Increases in asthma have already been detected, Dr. Epstein said, as pollen and other airborne allergens combine with particles from truck and bus exhaust to reach deep into the lungs.
Jonathan Patz, of the Nelson Institute and the department of population health sciences at the University of Wisconsin, summed up the situation. "The bottom line is that there are many major health outcomes that are highly sensitive to climate change," he said.
But climate change, Dr. Patz said, involves more than just temperature. Extreme weather harsher droughts on one end, and heavier rainfalls on the other is expected to become more common.
That could lead to more outbreaks of disease. Dr. Patz led a study of episodes of waterborne disease in the United States in the second half of the 20th century and found that most of them followed periods of very heavy rainfall. One of the worst cases was an outbreak of parasitic infections in 1993 that sickened 400,000 people in Milwaukee. This was preceded by the heaviest rainfall month in the city in 50 years.
More intense rainfall "is something that water managers are going to have to take seriously," Dr. Patz said.
Extreme dry conditions can lead to disease as well. Dr. Epstein said that the 1999 outbreak in New York of West Nile virus coincided with a severe drought. The mosquito that transmits the virus between animals and humans finds partly evaporated, filthy pools of water more suitable for breeding.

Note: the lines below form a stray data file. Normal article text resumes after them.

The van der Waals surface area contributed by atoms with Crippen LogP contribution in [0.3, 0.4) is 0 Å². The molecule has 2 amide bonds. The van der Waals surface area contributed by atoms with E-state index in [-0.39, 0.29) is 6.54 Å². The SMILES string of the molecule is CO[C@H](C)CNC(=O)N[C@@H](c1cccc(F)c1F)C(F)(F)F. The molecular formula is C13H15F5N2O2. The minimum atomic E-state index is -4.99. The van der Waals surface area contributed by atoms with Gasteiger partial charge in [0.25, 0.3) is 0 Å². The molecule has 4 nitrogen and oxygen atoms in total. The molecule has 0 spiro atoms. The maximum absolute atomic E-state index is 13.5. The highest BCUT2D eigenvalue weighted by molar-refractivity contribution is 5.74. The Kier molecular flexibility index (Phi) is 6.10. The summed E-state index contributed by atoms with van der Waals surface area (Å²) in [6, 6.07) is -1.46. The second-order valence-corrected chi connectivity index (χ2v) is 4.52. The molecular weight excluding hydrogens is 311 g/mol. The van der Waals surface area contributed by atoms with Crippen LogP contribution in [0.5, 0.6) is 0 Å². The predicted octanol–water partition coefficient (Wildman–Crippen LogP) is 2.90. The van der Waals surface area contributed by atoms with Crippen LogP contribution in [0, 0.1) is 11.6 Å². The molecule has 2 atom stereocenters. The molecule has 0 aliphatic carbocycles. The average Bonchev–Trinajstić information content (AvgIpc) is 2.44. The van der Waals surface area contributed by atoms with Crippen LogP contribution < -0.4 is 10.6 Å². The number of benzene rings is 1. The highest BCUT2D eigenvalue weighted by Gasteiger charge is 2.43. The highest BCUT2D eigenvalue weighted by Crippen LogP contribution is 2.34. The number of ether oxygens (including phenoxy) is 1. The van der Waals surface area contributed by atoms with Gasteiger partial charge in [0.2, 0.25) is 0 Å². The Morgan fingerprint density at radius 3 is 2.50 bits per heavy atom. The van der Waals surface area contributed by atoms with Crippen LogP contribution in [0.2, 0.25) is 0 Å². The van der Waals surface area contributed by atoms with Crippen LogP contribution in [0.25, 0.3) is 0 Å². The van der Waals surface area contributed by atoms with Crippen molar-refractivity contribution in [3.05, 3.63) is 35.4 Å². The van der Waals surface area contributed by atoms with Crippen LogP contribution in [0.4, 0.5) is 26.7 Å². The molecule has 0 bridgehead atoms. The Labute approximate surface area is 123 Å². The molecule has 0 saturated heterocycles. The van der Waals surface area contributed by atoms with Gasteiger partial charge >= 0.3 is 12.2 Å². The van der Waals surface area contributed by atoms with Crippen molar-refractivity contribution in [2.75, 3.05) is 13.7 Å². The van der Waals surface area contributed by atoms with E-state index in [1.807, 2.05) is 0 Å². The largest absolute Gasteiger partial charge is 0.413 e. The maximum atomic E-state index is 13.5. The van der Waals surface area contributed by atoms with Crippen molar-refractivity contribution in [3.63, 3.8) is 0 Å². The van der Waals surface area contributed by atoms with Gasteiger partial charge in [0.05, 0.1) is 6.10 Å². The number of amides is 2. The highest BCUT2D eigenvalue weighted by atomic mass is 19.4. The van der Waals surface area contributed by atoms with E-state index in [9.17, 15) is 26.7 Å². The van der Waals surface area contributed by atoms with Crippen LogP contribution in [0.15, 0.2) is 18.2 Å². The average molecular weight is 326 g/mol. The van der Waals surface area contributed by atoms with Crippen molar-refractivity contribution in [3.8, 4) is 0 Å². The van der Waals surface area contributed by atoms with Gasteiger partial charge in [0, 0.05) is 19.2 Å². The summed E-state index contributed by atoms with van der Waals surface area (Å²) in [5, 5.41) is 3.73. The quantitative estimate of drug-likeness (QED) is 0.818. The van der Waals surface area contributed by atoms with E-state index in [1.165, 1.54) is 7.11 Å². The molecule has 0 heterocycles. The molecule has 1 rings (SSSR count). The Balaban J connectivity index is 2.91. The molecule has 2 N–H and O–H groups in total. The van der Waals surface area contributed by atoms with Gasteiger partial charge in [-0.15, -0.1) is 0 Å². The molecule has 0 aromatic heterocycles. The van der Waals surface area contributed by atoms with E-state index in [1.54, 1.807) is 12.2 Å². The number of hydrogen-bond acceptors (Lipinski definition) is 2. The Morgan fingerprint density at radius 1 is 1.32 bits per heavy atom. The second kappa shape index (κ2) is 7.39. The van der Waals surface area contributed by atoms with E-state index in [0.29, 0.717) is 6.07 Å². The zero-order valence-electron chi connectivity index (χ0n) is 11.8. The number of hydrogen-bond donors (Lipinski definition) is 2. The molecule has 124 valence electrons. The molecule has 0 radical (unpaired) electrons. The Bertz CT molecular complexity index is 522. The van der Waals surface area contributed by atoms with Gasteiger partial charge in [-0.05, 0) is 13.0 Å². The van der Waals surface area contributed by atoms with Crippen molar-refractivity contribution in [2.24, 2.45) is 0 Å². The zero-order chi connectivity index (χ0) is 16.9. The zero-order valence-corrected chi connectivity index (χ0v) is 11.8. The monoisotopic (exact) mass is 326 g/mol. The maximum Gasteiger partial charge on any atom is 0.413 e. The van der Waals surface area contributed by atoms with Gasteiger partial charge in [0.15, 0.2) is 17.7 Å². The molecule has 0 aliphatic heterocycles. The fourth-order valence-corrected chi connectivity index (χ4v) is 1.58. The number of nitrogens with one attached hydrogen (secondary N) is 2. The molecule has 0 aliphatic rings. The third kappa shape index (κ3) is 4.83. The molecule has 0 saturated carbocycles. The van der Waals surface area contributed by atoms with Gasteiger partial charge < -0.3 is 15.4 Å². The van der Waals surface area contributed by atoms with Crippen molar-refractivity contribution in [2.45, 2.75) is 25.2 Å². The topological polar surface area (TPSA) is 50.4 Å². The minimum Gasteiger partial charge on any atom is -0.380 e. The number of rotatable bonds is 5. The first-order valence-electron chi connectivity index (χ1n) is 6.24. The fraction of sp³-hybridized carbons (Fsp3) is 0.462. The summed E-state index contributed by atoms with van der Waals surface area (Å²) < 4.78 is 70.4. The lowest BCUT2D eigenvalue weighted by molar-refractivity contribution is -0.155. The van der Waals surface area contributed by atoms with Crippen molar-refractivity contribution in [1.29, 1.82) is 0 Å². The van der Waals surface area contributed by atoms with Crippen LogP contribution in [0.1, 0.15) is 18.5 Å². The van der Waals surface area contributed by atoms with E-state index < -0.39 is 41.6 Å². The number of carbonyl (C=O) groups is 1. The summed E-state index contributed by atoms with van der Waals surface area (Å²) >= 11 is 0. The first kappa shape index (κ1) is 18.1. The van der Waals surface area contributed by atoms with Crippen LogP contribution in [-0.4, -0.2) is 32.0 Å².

Other insects flourish in the seesawing between extreme wet and extreme dry conditions, Dr. Epstein said. "That's exactly what the bugs love," he said. "They like it dried out, and then rain that floods an area" and creates pools of standing water for breeding. "In the Northeast, that's what gives you outbreaks of equine encephalitis," he said, referring to another mosquito-borne disease.
Mosquitoes are pests, of course, as are Japanese beetles, ticks and poison ivy, for that matter. "It's not at all surprising that pests get pestier" because of changing environmental conditions, said May R. Berenbaum, head of the department of entomology at the University of Illinois at Urbana-Champaign, who was involved in the Japanese beetle studies. "They have this opportunistic life history."
Thomas E. Lovejoy, president of the Heinz Center, a Washington research group on environmental policy, said: "When you're sending ripples through the ecosystem, I think what you do is tilt the balance a bit in favor of the pests. It begins to sound sort of biblical."
Mr. Lovejoy said that the increase in nuisance species, and the potential disappearance of other, much-prized species, may help raise awareness of climate change.
"The really strong reaction in the New England states about the prospect of losing the sugar maple is a great example of that," he said.
"Part of that is that it is a fall tourist magnet, and it gives us a little bit of syrup in the spring. But the reaction also is, 'Hey, this is part of where I live, and it won't be there.' "